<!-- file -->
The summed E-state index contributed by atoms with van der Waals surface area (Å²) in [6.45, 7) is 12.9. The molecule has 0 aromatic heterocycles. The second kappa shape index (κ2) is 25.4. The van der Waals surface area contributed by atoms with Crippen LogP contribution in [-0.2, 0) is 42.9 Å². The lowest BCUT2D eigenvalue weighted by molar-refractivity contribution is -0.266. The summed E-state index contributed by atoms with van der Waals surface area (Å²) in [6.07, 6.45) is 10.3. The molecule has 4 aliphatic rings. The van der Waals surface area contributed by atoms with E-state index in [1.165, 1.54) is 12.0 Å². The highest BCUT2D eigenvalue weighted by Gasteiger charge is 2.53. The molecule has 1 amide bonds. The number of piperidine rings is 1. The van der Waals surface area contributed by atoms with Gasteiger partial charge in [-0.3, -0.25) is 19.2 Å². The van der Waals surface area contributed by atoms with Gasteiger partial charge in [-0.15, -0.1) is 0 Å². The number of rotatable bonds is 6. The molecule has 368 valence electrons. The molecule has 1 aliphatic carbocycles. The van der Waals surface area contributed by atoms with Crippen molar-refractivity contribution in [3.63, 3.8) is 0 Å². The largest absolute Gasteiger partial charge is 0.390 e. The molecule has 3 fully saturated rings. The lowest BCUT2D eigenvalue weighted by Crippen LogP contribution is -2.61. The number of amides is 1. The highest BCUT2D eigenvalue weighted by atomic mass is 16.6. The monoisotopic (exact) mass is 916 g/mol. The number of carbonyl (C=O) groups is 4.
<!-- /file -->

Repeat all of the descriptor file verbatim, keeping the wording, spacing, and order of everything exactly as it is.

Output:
The summed E-state index contributed by atoms with van der Waals surface area (Å²) in [6.45, 7) is 12.9. The molecule has 0 aromatic heterocycles. The second kappa shape index (κ2) is 25.4. The van der Waals surface area contributed by atoms with Crippen LogP contribution in [-0.2, 0) is 42.9 Å². The lowest BCUT2D eigenvalue weighted by molar-refractivity contribution is -0.266. The summed E-state index contributed by atoms with van der Waals surface area (Å²) in [6.07, 6.45) is 10.3. The molecule has 4 aliphatic rings. The van der Waals surface area contributed by atoms with E-state index in [1.165, 1.54) is 12.0 Å². The highest BCUT2D eigenvalue weighted by Gasteiger charge is 2.53. The molecule has 1 amide bonds. The number of piperidine rings is 1. The van der Waals surface area contributed by atoms with Gasteiger partial charge in [-0.3, -0.25) is 19.2 Å². The van der Waals surface area contributed by atoms with Gasteiger partial charge in [-0.15, -0.1) is 0 Å². The number of rotatable bonds is 6. The molecule has 368 valence electrons. The molecule has 1 aliphatic carbocycles. The van der Waals surface area contributed by atoms with Crippen molar-refractivity contribution in [3.63, 3.8) is 0 Å². The largest absolute Gasteiger partial charge is 0.390 e. The molecule has 3 fully saturated rings. The lowest BCUT2D eigenvalue weighted by Crippen LogP contribution is -2.61. The number of amides is 1. The highest BCUT2D eigenvalue weighted by atomic mass is 16.6. The monoisotopic (exact) mass is 916 g/mol. The number of carbonyl (C=O) groups is 4.